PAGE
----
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COLUMN: THINGS MIGHT

Give color to circumstances.

  • Jun 09 2022
  • Matylda Krzykowski
    is a designer, curator and artist focusing on collaborative and performative projects in physical and digital space. Krzykowski’s work is introspective, as it explores and experiments with the inner mechanisms of design, art and architecture. As such, her projects dissect the design process to its different stages – from material and personal origins, to methodologies and education; from networks to social projections, and the spectrum in between.

My family is from Świebodzice, from Polish Lower Silesia. We fled to Germany shortly after the state of war in Poland, shortly before reunification, in a borrowed Polonez specially designed by Fiat for the Polish market. The car was bordeaux, a color that my parents still describe as exceptional. Because in the isolation and weak economy of the communist era, there were only monotonous, natural colors like beige, grey, dark blue and brown. My parents say a common saying in Poland was: "Color costs!"

A common saying in Poland was: "Color costs!"

After the first few years in Germany were characterized by the challenges of being migrants and being overwhelmed by everyday capitalist life, my parents bought a used Atari computer. The device was a small beige box that connected to an external twelve-channel keyboard. It turned the Atari into a TV. This opened up an expressive, expanded world for me that I had never known. In American series like The Bill Cosby Show, I discovered how an extended family in New York lived in a house that seemed the hugest domestic place in the world to me. Each of the inhabitants had their own extraordinary room (while I shared a room with my older brother until I was 12). Everyone wore eccentric clothes that I had no words for yet. When the seven-year-old daughter Rudy Huxtable showed up in a bold colored shirt, I was speechless with excitement. My mother explained that it was the color pink. Never in my life have I seen something as saturated. Shortly thereafter, my mother wore lipstick in a cross between the bordeaux I knew and the new pink. I recall that our neighbor Tanja sometimes wore bold lipstick too. She was also my piano teacher, a Volga German who came to Hagen in North Rhine-Westphalia from the Ukraine with her Kazakh husband Abraham. The musician couple lived on the first floor of our Plattenbau, a prefabricated building. Once my parents decided that my brother and I should learn to play the piano, Tanja came to the 4th floor once a week. Tanja, Abraham, and their two sons became part of our new extended family.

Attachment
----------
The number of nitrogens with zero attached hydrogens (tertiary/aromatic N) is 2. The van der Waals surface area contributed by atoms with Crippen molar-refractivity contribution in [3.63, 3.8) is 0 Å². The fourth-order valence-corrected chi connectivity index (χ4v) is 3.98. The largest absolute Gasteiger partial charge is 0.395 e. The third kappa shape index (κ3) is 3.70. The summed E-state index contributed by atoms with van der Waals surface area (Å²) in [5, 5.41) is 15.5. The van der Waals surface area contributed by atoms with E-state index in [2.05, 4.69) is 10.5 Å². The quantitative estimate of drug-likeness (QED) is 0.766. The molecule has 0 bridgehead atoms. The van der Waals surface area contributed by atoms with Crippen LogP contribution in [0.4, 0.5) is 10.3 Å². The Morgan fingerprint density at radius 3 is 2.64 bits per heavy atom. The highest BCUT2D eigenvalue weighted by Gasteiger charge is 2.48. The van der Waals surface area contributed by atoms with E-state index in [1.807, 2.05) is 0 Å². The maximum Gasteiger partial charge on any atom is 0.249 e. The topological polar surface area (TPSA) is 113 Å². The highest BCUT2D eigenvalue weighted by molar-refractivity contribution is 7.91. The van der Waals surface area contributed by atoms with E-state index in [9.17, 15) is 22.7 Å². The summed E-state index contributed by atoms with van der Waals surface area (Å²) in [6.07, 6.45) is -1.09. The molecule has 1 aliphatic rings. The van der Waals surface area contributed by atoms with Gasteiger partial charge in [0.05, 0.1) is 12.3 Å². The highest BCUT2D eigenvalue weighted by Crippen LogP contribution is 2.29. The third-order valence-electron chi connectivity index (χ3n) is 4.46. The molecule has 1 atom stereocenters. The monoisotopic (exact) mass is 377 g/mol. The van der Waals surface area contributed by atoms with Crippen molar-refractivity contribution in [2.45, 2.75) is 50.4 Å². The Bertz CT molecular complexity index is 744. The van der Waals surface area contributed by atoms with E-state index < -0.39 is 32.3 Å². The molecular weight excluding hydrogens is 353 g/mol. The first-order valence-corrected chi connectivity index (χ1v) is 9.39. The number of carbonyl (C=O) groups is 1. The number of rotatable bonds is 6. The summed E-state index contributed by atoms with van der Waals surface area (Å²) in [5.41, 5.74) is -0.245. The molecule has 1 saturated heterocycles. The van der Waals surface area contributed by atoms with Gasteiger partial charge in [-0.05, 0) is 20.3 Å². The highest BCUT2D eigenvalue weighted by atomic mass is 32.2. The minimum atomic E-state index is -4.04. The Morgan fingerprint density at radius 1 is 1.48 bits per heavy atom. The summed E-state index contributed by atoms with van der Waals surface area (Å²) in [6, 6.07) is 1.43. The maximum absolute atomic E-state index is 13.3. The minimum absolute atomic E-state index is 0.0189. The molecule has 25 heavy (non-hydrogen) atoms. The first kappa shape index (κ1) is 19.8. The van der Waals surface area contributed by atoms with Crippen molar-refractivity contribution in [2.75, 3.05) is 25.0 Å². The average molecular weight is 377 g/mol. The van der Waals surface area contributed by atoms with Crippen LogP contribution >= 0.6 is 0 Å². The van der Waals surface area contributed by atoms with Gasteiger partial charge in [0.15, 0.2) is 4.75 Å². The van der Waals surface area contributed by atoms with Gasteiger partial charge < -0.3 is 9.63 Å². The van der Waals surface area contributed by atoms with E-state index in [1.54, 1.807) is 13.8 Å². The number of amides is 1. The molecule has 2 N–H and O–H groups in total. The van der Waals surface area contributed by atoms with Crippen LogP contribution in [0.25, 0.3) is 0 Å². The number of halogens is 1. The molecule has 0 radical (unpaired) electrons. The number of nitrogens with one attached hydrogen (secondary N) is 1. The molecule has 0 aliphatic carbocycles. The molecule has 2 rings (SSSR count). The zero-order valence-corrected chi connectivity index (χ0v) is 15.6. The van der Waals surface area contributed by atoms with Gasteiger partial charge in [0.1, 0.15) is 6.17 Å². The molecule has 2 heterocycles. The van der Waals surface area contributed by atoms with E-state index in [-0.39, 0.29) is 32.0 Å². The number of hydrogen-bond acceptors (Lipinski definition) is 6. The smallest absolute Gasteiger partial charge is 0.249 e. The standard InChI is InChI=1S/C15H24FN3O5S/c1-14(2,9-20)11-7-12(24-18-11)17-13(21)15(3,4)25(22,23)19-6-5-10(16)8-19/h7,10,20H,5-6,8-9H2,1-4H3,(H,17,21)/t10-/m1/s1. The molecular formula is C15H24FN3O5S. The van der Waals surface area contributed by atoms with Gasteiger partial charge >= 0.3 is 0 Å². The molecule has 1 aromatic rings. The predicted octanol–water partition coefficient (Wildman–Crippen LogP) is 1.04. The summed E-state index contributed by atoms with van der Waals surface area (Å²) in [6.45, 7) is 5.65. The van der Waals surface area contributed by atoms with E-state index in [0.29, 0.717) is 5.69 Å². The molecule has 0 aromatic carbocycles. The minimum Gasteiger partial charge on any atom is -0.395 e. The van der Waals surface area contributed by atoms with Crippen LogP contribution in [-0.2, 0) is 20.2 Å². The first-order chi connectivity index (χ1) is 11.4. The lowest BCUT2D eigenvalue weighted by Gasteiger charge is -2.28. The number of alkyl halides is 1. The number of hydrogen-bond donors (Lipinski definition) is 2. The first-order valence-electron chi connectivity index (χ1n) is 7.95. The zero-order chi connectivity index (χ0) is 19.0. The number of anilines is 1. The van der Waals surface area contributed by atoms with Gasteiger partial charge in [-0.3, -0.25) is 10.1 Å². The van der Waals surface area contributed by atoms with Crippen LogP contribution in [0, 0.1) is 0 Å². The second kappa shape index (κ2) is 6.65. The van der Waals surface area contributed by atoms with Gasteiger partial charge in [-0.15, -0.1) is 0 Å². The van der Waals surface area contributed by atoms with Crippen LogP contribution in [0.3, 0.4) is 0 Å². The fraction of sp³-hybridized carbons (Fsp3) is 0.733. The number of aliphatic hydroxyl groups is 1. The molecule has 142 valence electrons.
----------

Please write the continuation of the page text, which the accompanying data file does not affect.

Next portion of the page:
Almost 30 years later, through the frequent reports from Ukraine today, it becomes clear to me again how much the image of today's Eastern Europe is colored by the West. The West is always intensely saturated, full and alive. The East is often depicted as pale or grey. Does color depend on economic possibilities?

The Lipstick Effect comes to mind, an effect that operates largely below conscious awareness, a term used to describe the sudden increase in demand for lipsticks triggered by crises, often of an economic nature, and always of individual demand. The lipstick is accessible. The lipstick aims to distract from difficult circumstances. Only now it occurs to me that the peculiar shade of Tanja's lipstick is called Malve. It was a reddish dark purple tone. It was very particular, gentle and welcoming. And also soft but convincing.

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Things Might is a column about the designed environment and how it sometimes becomes, often hurts, occasionally explodes and usually takes by Matylda Krzykowski. She thinks war changes color, too. It changes people, cities, goods and habits.

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  • Image Caption
    Matylda Krzykowski with her mother Hala Krzykowski at the initial reception facility in Unna-Massen,
    Federal Office for Migration and Refugees and Central Immigration Authority in Nordrhein Westfalia, Germany, 1986

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